A 5-year-old Hispanic girl is evaluated for a growth on her neck. Her parents state that the lesion has been present since birth and continues to increase in size proportionate to her growth. She has no developmental abnormalities and is of average height and weight. She is bright and articulate. Family history is negative for genodermatoses including tuberous sclerosis. Examination reveals a well-demarcated, slightly raised flesh-colored plaque interspersed with discrete and confluent papules. No other skin lesions were noted.
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Connective tissue nevi are uncommon skin lesions that may result from either excess collagen tissue (collagenoma) or elastic tissue (elastoma).1 Subtypes of elastomas include isolated elastomas, Buschke-Ollendorf syndrome, and elastosis perforans serpiginosa.
Of these, the Buschke-Ollendorf syndrome may be present at birth or arise shortly thereafter. This is a benign autosomal dominant disorder caused by pathogenic mutations in the LEMD3 gene.2 Lesions are firm, yellowish papules that coalesce into plaques. Conditions that are associated Buschke-Ollendorf syndrome include increased bone density in the long bones of the limbs, amblyopia, and tear duct obstruction.3
The shagreen patch is a type of connective tissue nevus that may be an early sign of tuberous sclerosis that arises in early childhood. Tuberous sclerosis is caused by genetic mutations within either the tumor suppressor gene TSC1 or TSC2.4,5 These flesh-to-orangish colored lesions develop a peau d’orange or pigskin consistency and are most commonly found on the back and neck.5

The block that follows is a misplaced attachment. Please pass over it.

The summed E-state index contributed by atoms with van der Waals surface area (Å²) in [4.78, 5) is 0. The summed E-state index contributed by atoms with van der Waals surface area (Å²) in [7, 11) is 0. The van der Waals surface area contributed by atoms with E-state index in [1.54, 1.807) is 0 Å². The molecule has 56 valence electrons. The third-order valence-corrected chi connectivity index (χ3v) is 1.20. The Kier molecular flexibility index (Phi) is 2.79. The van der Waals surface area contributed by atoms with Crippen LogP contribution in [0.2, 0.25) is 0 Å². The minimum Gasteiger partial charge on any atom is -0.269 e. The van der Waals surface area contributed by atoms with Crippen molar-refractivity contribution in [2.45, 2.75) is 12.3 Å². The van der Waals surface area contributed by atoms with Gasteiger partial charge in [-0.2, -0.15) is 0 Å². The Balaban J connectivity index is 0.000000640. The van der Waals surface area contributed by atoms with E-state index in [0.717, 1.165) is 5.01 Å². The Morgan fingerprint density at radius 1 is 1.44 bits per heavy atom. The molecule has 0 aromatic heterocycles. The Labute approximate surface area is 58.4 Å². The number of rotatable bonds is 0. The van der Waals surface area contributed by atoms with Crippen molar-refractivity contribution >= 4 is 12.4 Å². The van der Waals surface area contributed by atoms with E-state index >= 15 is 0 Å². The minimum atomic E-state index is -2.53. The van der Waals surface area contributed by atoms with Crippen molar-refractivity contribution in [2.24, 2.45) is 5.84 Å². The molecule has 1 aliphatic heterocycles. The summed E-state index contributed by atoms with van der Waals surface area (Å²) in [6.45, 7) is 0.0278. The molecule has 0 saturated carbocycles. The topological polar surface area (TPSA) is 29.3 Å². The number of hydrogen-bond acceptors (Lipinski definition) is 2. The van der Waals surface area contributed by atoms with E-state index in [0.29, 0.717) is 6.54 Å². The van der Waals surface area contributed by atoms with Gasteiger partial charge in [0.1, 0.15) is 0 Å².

The majority of tuberous sclerosis cases result from spontaneous mutation; about 33% are inherited in autosomal dominant pattern.6 Additional cutaneous findings include hypopigmented macules and, with advancing age, angiofibromas. The condition is often accompanied by seizures, intellectual impairment, and developmental delay.4
Stephen Schleicher, MD, is director of the DermDox Dermatology Centers, associate professor of medicine at Geisinger Commonwealth Medical College, and clinical instructor of dermatology at Arcadia University and Kings College.
1. Ngan V. Connective tissue naevus. DermNet. Accessed November 22, 2022. https://dermnetnz.org/topics/connective-tissue-naevi
2. Jain A, Selvam P, Atwal H, Atwal PS. A report of a novel pathogenic variant in a family with Buschke-Ollendorf Syndrome. J Pediatr Genet. 2020;9(1):63-65. doi:10.1055/s-0039-1694767
3. Wu B Buschke-Ollendorff syndrome. DermNet. Accessed November 22, 2022. https://dermnetnz.org/topics/buschke-ollendorff-syndrome
4. Ngan V. Tuberous sclerosis. DermNet. Accessed November 22, 2022. https://dermnetnz.org/topics/tuberous-sclerosis
5. Bongiorno MA, Nathan N, Oyerinde O, et al. Clinical characteristics of connective tissue nevi in tuberous sclerosis complex with special emphasis on shagreen patches. JAMA Dermatol. 2017;153(7):660-665. doi:10.1001/jamadermatol.2017.0298
6. Schwartz RA, Fernández G, Kotulska K, Jóźwiak S. Tuberous sclerosis complex: advances in diagnosis, genetics, and management. J Am Acad Dermatol. 2007;57(2):189-202. doi:10.1016/j.jaad.2007.05.004